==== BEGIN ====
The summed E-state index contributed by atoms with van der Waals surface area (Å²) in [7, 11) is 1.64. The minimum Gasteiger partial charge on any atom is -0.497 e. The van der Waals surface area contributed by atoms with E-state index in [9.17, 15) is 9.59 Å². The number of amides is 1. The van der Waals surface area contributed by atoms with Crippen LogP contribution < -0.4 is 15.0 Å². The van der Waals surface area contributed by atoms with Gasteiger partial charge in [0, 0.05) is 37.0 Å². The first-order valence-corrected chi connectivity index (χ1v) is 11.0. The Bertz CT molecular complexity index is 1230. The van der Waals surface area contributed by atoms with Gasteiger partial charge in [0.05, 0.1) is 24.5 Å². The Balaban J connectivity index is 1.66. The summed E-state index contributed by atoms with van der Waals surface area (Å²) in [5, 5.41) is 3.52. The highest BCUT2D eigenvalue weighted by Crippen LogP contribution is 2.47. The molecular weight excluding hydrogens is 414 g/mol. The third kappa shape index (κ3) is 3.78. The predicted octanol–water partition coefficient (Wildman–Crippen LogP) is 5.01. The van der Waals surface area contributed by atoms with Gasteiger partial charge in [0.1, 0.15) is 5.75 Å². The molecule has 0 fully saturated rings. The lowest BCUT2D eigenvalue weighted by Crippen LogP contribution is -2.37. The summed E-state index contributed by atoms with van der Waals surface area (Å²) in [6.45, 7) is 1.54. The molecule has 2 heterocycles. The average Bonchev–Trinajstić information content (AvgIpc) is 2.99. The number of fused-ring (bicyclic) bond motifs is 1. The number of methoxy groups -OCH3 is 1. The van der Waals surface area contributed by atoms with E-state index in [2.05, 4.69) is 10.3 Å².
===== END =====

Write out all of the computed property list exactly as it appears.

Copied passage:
The summed E-state index contributed by atoms with van der Waals surface area (Å²) in [7, 11) is 1.64. The minimum Gasteiger partial charge on any atom is -0.497 e. The van der Waals surface area contributed by atoms with E-state index in [9.17, 15) is 9.59 Å². The number of amides is 1. The van der Waals surface area contributed by atoms with Crippen LogP contribution < -0.4 is 15.0 Å². The van der Waals surface area contributed by atoms with Gasteiger partial charge in [0, 0.05) is 37.0 Å². The first-order valence-corrected chi connectivity index (χ1v) is 11.0. The Bertz CT molecular complexity index is 1230. The van der Waals surface area contributed by atoms with Gasteiger partial charge in [0.05, 0.1) is 24.5 Å². The Balaban J connectivity index is 1.66. The summed E-state index contributed by atoms with van der Waals surface area (Å²) in [5, 5.41) is 3.52. The highest BCUT2D eigenvalue weighted by Crippen LogP contribution is 2.47. The molecular weight excluding hydrogens is 414 g/mol. The third kappa shape index (κ3) is 3.78. The predicted octanol–water partition coefficient (Wildman–Crippen LogP) is 5.01. The van der Waals surface area contributed by atoms with Gasteiger partial charge in [0.1, 0.15) is 5.75 Å². The molecule has 0 fully saturated rings. The lowest BCUT2D eigenvalue weighted by Crippen LogP contribution is -2.37. The summed E-state index contributed by atoms with van der Waals surface area (Å²) in [6.45, 7) is 1.54. The molecule has 2 heterocycles. The average Bonchev–Trinajstić information content (AvgIpc) is 2.99. The number of fused-ring (bicyclic) bond motifs is 1. The number of methoxy groups -OCH3 is 1. The van der Waals surface area contributed by atoms with E-state index in [2.05, 4.69) is 10.3 Å².